Q: What TV series has had the longest opening sequence?

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Adam Thomlison / TV Media

These sorts of questions are always a little disappointing, either because the "winner" is a show no one has heard of or because there is no clear winner at all. In this case, both are true.

It appears that the award for longest TV show intro goes to an Iranian drama called "Zire Tigh" (the title translates as "Under the Blade"). It was a prime-time, soap-style family saga, and its credits ran a whopping three minutes and 21 seconds.

That news is probably a little disappointing because it's unlikely many people reading this will have seen an episode of "Zire Tigh." Our hearts, of course, go out to the Iranians who had to sit through that slogging intro, but the fact just doesn't hit home. (It should be said that "Zire Tigh" was a landmark hit in Iran, so perhaps the credits weren't that much of a drag.)

In terms of shows that have been broadcast in North America, it's even less clear, but it seems "The Prisoner" had the longest opening sequence. (Yes, it's a British show, but it was rerun heavily over on this side of the Atlantic.)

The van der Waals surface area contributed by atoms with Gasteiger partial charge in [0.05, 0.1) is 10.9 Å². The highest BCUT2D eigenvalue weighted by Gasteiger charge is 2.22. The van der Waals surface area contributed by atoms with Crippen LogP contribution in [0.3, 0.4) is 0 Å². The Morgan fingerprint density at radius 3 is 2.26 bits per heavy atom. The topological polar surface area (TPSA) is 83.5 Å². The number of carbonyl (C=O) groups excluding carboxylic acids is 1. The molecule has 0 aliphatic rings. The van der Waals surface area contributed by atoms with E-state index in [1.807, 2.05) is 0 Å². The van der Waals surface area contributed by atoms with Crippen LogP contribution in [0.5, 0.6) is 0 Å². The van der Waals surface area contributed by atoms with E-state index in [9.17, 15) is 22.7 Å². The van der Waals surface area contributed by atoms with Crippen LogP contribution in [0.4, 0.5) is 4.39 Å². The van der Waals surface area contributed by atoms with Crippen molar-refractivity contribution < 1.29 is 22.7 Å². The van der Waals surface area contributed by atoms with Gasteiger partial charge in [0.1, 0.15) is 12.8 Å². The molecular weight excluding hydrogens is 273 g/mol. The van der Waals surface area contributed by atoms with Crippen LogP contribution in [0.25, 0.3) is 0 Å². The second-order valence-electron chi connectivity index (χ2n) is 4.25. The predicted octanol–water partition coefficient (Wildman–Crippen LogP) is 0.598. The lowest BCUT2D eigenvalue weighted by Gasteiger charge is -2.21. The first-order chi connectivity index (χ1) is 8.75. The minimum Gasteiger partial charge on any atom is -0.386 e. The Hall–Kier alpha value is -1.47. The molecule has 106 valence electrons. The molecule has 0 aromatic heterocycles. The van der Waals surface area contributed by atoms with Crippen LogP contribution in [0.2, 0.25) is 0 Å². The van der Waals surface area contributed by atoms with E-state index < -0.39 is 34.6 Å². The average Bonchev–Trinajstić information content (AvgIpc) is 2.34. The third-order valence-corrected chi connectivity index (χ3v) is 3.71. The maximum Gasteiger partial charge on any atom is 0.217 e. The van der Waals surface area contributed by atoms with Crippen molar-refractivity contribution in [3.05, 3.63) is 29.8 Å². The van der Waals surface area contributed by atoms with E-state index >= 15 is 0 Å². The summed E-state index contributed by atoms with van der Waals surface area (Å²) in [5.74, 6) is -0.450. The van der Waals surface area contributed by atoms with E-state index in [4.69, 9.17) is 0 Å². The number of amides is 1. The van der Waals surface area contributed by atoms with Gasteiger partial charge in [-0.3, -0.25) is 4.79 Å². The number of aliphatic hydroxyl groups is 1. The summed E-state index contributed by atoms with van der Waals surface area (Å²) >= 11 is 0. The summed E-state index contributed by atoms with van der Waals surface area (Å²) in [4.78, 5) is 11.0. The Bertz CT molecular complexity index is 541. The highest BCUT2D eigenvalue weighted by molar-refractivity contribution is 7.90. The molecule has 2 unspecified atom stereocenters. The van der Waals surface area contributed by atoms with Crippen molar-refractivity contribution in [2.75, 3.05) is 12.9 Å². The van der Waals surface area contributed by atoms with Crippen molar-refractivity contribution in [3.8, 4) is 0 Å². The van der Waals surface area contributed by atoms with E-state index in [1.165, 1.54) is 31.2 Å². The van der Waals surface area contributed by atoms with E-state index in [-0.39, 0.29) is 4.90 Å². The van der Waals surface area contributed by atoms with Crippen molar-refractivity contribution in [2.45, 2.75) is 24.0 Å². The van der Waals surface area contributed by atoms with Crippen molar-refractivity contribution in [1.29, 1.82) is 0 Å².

The extended version of the credits ran for three minutes (almost exactly). I say "extended version" because it varied a little over the course of the season -- shorter credits aired in later episodes.

If you're still thinking, "OK, but people from the rest of the world have more time on their hands -- surely North American shows are snappier," then I have two words for you: "Twin Peaks."

The full opening sequence for that oddball classic ran for a still-lengthy two minutes and 40 seconds. They individually listed the name of every member of the enormous cast, with a tune by Angelo Badalamenti that seems to move slower than the accompanying footage of a lazy river flowing toward a waterfall.

Again, though, that's the extended version -- a shorter one (a minute, 40) was produced later.

That's a minute and a half longer than the opening credits for, say, the sitcom "Last Man Standing," led by Tim Allen ("Home Improvement"), in which a pair of boots drops onto the screen with the title, taking all of about six seconds.


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